Vulnerability is another ability that grief offers us to heal. In grief, we don’t get a mask to hide our identity instead part of this superpower is that all of our masks are removed to reveal our true identity so we can be truly seen. 

Shapeshifting is another superpower that is given to us in our grief process. Being transformed from the inside out is a painful process and we end up feeling like we have changed into someone we hardly recognize. We are transformed into something deeper, more real, and more compassionate.

The wearing of our grief cape also instills us with night vision. Grief pulls us into the darkness of our loss and it takes a while for our eyes to adapt to this darkness. When our eyes finally adjust we are able to look within and allow ourselves to feel all that we are being asked to feel which over time will show us the tools that can assist us out of our darkness.

Over time I have grown into my grief cape and it doesn’t feel as overwhelming as it once did. These days I don’t wear my grief cape as often as I used to but it always hangs close by in the phone booth of my heart. Some days I take it down and pull it around me as I think about what was and what could have been and other days it places itself around me as a comfort when memories come flooding back.

Although faded and worn I can always feel the presence of my cape influencing my life. It serves as a constant reminder not only of what I have lost but also what I have gained because of my loss

“For survivors, the word closure often connotes that
the bereaved are underachievers who flunked a grief course.”

The Written Word

There are many ways to express our grief and putting our thoughts, feelings, and ideas on paper can be a very healing process. The suggested prompts here can be done one time or multiple times. I’ve learned it helps to set a timer for 10-15 minutes and keep your pen moving for the entire time. I encourage using pen and paper rather than a keyboard as there is a hand/heart connection when writing longhand. Don’t worry about spelling, punctuation, or grammar, just write. When the timer goes off you stop writing even if you are in mid-sentence. Don’t reread your work at this time. Just set it aside for a couple of weeks and then go back and see what your words may have to say to you.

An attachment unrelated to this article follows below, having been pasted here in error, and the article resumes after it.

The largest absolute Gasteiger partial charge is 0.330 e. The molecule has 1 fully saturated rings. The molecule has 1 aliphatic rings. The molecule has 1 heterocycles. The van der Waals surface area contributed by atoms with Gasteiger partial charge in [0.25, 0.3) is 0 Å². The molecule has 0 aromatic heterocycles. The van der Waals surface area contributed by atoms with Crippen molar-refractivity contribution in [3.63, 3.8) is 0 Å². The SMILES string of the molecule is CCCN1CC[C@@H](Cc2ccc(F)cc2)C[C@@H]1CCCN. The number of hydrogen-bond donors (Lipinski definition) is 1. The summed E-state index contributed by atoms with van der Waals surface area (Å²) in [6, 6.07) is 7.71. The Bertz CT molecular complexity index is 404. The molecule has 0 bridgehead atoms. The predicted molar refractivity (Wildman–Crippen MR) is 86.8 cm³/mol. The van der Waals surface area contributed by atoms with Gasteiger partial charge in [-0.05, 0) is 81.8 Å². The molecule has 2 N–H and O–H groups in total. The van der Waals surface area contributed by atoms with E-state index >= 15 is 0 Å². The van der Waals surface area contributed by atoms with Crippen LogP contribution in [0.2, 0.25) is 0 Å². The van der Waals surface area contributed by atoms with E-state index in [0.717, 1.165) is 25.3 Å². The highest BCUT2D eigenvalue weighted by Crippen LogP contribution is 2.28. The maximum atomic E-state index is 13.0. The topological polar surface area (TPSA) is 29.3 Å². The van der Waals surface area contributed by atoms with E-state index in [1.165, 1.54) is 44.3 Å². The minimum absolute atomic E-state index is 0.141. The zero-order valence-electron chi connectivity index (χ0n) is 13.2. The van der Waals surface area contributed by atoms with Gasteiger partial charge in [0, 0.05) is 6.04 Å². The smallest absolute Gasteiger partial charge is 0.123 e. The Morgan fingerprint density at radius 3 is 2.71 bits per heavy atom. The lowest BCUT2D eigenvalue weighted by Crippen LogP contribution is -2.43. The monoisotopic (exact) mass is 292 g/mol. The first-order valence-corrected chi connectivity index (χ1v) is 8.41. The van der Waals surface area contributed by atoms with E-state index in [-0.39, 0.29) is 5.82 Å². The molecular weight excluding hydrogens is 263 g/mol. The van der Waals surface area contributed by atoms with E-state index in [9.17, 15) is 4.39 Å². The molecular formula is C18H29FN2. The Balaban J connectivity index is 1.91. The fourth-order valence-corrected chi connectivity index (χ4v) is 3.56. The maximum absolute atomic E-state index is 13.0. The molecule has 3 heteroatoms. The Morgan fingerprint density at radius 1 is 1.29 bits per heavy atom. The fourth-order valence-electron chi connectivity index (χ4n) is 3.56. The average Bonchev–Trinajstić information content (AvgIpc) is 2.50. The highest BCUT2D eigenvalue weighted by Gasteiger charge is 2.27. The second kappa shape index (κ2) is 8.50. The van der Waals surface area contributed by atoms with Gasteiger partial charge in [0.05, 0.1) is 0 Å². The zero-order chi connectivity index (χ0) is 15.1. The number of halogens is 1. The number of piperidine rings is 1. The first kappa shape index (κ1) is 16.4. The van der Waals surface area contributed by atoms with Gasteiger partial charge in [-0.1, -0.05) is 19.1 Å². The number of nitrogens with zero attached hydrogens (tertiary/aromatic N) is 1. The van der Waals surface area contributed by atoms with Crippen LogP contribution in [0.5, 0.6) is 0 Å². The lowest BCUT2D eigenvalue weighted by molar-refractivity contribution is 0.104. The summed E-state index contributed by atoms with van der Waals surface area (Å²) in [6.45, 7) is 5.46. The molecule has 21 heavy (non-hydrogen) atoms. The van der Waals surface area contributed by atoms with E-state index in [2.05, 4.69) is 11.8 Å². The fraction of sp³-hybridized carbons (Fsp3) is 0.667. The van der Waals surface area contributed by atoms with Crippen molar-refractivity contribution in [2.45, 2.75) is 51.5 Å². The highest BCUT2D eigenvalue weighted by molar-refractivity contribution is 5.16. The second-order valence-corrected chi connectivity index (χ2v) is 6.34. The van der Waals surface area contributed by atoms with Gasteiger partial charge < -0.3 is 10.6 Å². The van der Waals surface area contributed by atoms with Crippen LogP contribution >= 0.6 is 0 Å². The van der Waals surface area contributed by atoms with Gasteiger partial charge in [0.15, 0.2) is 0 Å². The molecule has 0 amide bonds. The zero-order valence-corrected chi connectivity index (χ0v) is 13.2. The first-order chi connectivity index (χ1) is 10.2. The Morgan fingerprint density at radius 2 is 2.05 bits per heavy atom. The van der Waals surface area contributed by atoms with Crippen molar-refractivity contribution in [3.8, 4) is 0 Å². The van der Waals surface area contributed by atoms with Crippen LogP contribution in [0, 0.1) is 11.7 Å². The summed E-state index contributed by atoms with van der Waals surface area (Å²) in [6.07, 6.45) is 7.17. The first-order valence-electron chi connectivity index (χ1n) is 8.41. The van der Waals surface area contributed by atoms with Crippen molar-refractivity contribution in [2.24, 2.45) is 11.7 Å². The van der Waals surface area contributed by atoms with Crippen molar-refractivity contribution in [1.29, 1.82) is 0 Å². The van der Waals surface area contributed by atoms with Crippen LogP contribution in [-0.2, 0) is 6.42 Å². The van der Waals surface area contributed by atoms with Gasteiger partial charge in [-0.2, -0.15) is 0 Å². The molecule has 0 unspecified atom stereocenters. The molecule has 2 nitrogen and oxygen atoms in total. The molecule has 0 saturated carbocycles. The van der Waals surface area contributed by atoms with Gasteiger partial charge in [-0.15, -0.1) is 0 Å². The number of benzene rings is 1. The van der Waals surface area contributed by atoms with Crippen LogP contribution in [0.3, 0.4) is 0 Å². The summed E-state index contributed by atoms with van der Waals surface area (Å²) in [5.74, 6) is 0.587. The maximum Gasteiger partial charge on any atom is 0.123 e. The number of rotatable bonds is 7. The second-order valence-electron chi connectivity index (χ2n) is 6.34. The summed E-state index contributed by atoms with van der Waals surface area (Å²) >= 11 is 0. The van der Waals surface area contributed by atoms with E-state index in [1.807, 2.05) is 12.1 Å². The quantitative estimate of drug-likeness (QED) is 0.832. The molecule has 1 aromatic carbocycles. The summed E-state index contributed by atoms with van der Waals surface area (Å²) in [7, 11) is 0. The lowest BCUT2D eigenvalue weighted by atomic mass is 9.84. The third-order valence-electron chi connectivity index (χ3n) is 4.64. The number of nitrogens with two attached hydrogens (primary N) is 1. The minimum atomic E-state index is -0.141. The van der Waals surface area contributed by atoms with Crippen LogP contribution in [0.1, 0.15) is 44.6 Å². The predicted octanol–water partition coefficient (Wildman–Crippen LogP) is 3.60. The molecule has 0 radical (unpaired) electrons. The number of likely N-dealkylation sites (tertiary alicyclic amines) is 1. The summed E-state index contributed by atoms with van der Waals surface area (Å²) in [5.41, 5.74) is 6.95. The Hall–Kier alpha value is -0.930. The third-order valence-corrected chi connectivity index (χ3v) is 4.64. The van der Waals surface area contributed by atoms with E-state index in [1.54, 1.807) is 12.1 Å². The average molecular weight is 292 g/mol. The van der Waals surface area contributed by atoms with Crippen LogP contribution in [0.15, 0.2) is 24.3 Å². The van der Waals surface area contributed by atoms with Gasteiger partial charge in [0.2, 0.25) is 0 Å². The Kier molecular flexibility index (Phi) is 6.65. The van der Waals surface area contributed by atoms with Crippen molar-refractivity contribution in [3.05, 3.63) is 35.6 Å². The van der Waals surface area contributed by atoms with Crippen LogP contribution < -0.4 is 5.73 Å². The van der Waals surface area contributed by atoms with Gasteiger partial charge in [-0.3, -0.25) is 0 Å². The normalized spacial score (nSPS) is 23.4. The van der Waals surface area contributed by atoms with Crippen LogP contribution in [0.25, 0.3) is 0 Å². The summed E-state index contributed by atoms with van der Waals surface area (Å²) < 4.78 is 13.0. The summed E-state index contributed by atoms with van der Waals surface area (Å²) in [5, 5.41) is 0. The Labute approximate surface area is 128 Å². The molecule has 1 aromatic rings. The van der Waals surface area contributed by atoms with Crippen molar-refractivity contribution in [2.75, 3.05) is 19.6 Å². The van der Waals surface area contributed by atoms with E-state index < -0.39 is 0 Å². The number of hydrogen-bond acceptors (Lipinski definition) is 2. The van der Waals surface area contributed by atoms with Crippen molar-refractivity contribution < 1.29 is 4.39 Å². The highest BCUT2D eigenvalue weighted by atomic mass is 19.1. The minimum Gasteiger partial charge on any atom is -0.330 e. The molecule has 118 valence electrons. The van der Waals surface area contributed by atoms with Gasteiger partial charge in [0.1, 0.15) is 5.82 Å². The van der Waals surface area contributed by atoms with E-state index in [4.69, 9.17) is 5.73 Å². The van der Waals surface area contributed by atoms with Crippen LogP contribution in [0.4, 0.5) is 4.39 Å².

(If you choose to use a keyboard the same instructions apply).


Try this writing prompt:

My grief superpowers are…?


I will list some books, articles, poems, movies, or other resources that I as well as others have found helpful on this grief journey. I hope these resources may deepen your understanding of grief, maybe bring you some sense of comfort, and help you to feel less alone in your grief. 

Photo Credit: Jason Robb

Grief remains one of the few things that has the power to silence us.
It is a whisper in the world and a  clamor within.
More than sex, more than faith, even more than its usher death,
grief is unspoken, publicly ignored
except for those few moments at the funeral that are over too quickly,
or the conversations among the cognoscenti,
                   those of us who recognize in one another a kindred chasm deep 
 in the center of who we are.
Maybe we do not speak of it because death will mark all of us, sooner or later.
Or maybe it is unspoken because grief is only the first part of it.
After a time it becomes something less sharp but larger, too,
a more enduring thing called loss.
Perhaps that is why this is the least explored passage:
because it has no end.
The world loves closure loves a thing that can, as they say, be gotten through.
This is why it comes as a great surprise to find that loss is forever,


In loving memory of my son Jason.